Across the channel the government is mulling a new tax on smartphones and tablets to protect French culture
The French President Francois Hollande is considering introducing a new tax on technology in an attempt to protect French culture.
The tax, starting at 1 percent and rising to as much as 4 percent, could be levied on the sales of new tablets, smartphones and laptops. The money raised – thought to be in the region of 86m euros or £73m per year – would be used to support and protect French music, film, and the arts.
The idea is currently being considered by the French President and aims to bolster France’s infamous “cultural exception” or “l’exception culturelle”, which was established in 1992 to safeguard the cultural heritage of France against market forces and foreign competition.
This “cultural exception” is enshrined in French law, and treats goods and services that are deemed “culturally significant” differently than other traded goods and services. In essence, the concept is designed to guard against the global domination of the English language and American films. For example, 40 percent of music played on French radio has to be in the French language.
The United States in particular has long argued that the cultural exception is a form of protectionism that harms global trade. But now France is considering extending this law in a tax on new technologies.
President Francois Hollande was presented with the idea by Aurélie Filippetti, Minister of Culture and Communication (above) on Monday. The report was funded by the French government and the team that wrote the report was led by the former CEO of French pay-TV channel Canal Plus, Pierre Lescure. The committee spent nine months examining ways to strengthen the “cultural exception” in the face of growing digital content.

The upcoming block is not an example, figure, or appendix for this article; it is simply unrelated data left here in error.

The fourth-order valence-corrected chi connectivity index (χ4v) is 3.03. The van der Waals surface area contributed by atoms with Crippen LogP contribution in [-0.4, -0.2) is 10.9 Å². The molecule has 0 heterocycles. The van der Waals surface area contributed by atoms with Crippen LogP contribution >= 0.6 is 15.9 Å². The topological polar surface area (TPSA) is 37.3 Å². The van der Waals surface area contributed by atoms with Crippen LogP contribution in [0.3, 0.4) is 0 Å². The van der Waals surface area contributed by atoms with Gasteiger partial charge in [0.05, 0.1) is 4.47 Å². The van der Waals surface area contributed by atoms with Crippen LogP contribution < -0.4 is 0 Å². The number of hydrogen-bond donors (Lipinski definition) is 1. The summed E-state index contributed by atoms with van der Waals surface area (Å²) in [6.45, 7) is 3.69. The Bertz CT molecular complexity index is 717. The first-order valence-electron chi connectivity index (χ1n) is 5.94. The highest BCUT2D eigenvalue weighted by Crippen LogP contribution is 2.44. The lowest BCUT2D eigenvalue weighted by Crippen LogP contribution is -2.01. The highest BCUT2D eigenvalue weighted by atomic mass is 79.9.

“The cultural exception is a battle for France and defending and adapting also contributes to growth and employment,” Aurélie Filippetti was quoted as saying by the Guardian after handing the report to Hollande.
The French minister argued that smartphone and tablet manufacturers should pay in an “absolutely minimal way … part of the proceeds of their sales in favour of the creators”.
“Today we have tablets, extremely sophisticated technological equipment that is extremely expensive to buy but which contributes nothing to the financing of the works that circulate on that same equipment,” she was quoted as saying.
The newspaper revealed that in 2012 French consumers had bought 13.5m smartphones, 3.6m tablets and 4.5m laptop computers.
It is understood that the French study has also proposed a total of 80 measures in order to protect French national heritage.
Another proposal in the 719-page report is said to include the relaxing the financial penalties for illegal pirating of videos and music. It advises reducing the fine from €1,500 (£1,268) to €60 (£42), a move sure to annoy Hollywood studios and record companies.
French lawmakers will reportedly study the document over the summer, with a strong likelihood that the cultural tax would be drafted into the French budget later in the year.
This move comes after it was revealed earlier this month that the French government had blocked the acquisition of a French company by the American firm Yahoo.
Yahoo had been seeking to acquire French video-sharing website Dailymotion, currently owned by French Telecom through its Orange mobile operator subsidiary. But the deal was blocked when France’s industry minister Arnaud Montebourg put a stop to it, saying that the US group wanted to “devour” its smaller competitor. The French government is still a shareholder in France Telecom.
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